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  16. Andrew Light (2012). Finding a Future for Environmental Ethics. Les Ateliers de l'Éthique / the Ethics Forum 7 (3):71-80.
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  17. Matthew Lister (2007). Well-Ordered Science. Journal of Philosophical Research 32 (Supplement):127-139.
    The debate over the use of genetically-modified (GM) crops is one where the heat to light ratio is often quite low. Both proponents and opponents of GM crops often resort more to rhetoric than argument. This paper attempts to use Philip Kitcher’s idea of a “well-ordered science” to bring coherence to the debate. While I cannot, of course, here decide when and where, if at all, GM crops should be used I do show how Kitcher’s approach provides a useful framework (...)
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  18. Matthew J. Lister (2007). Well-Ordered Science: The Case of GM Crops. Journal of Philosophical Research (Feb.):127-139.
    The proponents of competing views about the safety and usefulness of GM crops often talk past each other. One major reason for this is the lack of a shared framework in which to evaluate their competing claims. In this paper I shall make use of Philip Kitcher's idea of a well-ordered science to see if it may offer us any guidance here. In doing so I shall first lay out the idea of a well-ordered science, as developed by Kitcher. Next (...)
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  19. H. P. P. Lotter (2006). The Ethics of Managing Elephants. Acta Academica 38 (1):55-90.
    If humans may indeed legitimately intervene in conservation areas to let nature be and to protect the lives of all the diverse individual animals under their care, then the management of elephants must be legitimate as part of the conservation of natural world diversities. If this is so, to what extent are current management options ethically acceptable? In this article I address the ethics of the management options available once the judgement has been made that there are too many elephants (...)
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  20. David R. Morrow, Robert E. Kopp & Michael Oppenheimer (2013). Political Legitimacy in Decisions About Experiments in Solar Radiation Management. In William C. G. Burns & Andrew Strauss (eds.), Climate Change Geoengineering: Philosophical Perspectives, Legal Issues, and Governance Frameworks. Cambridge University Press.
    Some types of solar radiation management (SRM) research are ethically problematic because they expose persons, animals, and ecosystems to significant risks. In our earlier work, we argued for ethical norms for SRM research based on norms for biomedical research. Biomedical researchers may not conduct research on persons without their consent, but universal consent is impractical for SRM research. We argue that instead of requiring universal consent, ethical norms for SRM research require only political legitimacy in decision-making about global SRM trials. (...)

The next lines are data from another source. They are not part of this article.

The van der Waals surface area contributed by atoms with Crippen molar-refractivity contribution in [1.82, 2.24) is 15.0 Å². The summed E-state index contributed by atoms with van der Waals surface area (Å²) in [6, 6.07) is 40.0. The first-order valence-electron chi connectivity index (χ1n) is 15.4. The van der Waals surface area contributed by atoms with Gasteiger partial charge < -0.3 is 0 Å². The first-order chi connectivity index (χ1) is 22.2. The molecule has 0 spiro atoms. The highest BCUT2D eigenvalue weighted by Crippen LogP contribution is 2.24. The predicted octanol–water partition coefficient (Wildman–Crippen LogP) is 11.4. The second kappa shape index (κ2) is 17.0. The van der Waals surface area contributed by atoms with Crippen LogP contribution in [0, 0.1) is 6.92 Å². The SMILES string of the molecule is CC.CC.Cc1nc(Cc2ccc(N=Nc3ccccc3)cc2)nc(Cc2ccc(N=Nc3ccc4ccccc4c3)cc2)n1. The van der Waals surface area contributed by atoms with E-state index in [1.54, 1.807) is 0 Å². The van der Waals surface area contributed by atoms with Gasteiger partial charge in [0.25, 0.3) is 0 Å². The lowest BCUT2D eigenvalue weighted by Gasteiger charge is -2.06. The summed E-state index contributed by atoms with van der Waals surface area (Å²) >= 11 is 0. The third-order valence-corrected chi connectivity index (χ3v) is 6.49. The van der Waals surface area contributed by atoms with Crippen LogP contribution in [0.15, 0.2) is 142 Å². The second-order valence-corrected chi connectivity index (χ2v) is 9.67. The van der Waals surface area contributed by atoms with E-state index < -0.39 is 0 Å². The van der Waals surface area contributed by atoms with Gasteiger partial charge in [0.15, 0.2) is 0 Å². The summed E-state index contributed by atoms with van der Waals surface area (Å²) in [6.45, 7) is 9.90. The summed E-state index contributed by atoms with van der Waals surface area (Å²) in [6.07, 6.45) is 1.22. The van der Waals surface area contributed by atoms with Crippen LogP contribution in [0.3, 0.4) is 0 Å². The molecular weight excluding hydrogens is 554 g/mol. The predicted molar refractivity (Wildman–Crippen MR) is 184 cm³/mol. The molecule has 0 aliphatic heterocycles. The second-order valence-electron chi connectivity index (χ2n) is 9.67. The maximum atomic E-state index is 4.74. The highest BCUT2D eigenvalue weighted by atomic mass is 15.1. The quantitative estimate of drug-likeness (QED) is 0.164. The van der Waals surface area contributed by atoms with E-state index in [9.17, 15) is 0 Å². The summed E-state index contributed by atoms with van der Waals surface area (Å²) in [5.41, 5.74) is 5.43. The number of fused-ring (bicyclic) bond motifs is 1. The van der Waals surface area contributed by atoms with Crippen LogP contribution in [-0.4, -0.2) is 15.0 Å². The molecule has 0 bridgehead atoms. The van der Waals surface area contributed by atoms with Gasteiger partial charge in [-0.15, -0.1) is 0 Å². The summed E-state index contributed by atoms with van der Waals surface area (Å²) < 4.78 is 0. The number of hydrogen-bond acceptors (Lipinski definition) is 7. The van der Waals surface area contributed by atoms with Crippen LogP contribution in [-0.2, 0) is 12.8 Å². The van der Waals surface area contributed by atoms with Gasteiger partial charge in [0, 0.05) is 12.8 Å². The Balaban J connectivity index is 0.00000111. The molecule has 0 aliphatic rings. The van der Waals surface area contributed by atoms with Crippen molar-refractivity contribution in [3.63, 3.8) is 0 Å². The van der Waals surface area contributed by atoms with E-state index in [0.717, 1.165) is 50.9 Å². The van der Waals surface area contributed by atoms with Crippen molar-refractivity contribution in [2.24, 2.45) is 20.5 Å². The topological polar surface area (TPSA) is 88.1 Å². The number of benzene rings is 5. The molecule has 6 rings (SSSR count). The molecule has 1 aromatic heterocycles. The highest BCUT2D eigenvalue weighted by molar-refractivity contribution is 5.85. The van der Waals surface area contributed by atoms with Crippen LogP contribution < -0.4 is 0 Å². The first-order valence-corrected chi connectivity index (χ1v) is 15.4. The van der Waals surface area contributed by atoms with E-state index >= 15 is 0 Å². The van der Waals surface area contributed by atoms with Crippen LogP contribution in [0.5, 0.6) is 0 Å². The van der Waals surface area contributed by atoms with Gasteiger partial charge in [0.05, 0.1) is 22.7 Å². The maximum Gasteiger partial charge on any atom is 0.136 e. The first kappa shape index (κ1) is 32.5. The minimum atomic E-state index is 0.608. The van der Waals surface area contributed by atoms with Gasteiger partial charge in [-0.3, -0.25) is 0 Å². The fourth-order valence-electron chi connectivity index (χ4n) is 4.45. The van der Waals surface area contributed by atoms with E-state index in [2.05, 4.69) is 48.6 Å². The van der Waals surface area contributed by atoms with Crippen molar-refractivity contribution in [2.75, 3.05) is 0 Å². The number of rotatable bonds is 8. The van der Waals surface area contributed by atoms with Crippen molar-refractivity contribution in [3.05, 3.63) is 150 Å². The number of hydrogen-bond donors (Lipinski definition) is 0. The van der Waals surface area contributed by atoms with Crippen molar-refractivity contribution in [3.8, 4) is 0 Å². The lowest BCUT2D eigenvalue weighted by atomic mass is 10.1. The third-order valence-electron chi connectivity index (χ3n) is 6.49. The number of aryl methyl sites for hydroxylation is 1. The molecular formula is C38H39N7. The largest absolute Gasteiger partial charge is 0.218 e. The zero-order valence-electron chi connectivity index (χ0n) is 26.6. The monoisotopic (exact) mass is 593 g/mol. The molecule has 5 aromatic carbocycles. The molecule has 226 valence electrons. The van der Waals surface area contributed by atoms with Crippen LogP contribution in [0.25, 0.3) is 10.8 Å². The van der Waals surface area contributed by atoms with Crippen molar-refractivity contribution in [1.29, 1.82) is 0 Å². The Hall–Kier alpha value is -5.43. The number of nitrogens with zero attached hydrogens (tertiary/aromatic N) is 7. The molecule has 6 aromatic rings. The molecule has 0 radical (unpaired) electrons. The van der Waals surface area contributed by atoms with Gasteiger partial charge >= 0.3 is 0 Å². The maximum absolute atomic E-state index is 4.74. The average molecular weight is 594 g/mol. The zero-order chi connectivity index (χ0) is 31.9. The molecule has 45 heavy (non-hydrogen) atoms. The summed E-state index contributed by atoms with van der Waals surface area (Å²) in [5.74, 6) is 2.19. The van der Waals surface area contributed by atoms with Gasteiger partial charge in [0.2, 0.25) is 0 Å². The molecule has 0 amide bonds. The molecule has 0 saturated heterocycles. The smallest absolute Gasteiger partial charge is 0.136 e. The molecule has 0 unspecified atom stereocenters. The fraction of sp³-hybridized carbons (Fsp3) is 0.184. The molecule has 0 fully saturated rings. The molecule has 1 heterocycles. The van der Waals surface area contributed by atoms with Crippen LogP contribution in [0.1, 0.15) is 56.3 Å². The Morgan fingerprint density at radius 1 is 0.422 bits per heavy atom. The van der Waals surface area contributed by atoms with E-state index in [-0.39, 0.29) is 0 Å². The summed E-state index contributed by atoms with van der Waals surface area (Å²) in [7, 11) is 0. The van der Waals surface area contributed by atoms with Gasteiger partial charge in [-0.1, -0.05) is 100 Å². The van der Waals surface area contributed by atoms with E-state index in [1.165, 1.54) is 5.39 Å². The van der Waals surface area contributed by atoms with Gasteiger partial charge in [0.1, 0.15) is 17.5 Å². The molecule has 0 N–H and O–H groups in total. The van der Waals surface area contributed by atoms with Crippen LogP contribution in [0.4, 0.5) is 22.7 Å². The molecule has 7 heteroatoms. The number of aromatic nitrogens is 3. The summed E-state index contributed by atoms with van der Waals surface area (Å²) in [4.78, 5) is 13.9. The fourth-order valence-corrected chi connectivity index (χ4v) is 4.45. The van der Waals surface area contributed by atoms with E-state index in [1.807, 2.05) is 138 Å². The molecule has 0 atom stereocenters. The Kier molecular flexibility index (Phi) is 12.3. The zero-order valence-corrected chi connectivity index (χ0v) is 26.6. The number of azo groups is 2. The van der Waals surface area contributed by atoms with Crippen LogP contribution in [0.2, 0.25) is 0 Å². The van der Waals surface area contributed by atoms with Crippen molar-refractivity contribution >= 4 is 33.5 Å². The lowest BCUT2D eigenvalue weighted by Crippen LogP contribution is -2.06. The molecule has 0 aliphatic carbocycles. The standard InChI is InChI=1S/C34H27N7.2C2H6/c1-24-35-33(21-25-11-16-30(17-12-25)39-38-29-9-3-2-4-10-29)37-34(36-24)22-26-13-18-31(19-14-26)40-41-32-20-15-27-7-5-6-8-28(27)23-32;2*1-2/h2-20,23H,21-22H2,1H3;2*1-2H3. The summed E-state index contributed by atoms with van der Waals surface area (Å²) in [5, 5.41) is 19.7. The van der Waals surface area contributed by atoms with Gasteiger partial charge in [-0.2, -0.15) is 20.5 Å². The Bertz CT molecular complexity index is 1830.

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  21. Kathryn J. Norlock (2011). Building Receptivity: Leopold's Land Ethic and Critical Feminist Interpretation. Journal for the Study of Religion, Nature and Culture 5 (4):493-512.
    Aldo Leopold’s A Sand County Almanac emphasizes values of receptivity and perceptivity that appear to be mutually reinforcing, critical to an ecological conscience, and cultivatable through concrete and embodied experience. His priorities bear striking similarities to elements of the ethics of care elaborated by feminist philosophers, especially Nel Noddings, who notably recommended receptivity, direct and personal experience, and even shared Leopold’s attentiveness to joy and play as sources of moral motivation. These commonalities are so fundamental that ecofeminists can and should (...)
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  22. Leszek Pyra (2013). Powstanie i rozwój filozofii środowiskowej w USA na podstawie poglądów Johna Muira, Aldo Leopolda i J. Bairda Callicota. ARGUMENT 3 (1):115-132.
    The Origin and Development of Environmental Philosophy in the US according to John Muir, Aldo Leopold and J. Baird Callicot. The publication refers to environmental philosophy, which is also called ecological philosophy or ecophilosophy. It shows in what way philosophical reflection on the environment has been shaped in the American tradition. In this context, the views of the thinkers listed below have been presented, analysed and evaluated. John Muir, an astute observer of wild nature, has been presented as an enthusiast (...)
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  23. Brian Treanor (2014). Emplotting Virtue. SUNY Press.
    ethics does not stress the rule-based components of action guidance does not mean that virtue ethics has no room for such rules. Indeed, action- guiding rules are an important part of a fully elaborated virtue ethics. Two substantive claims ...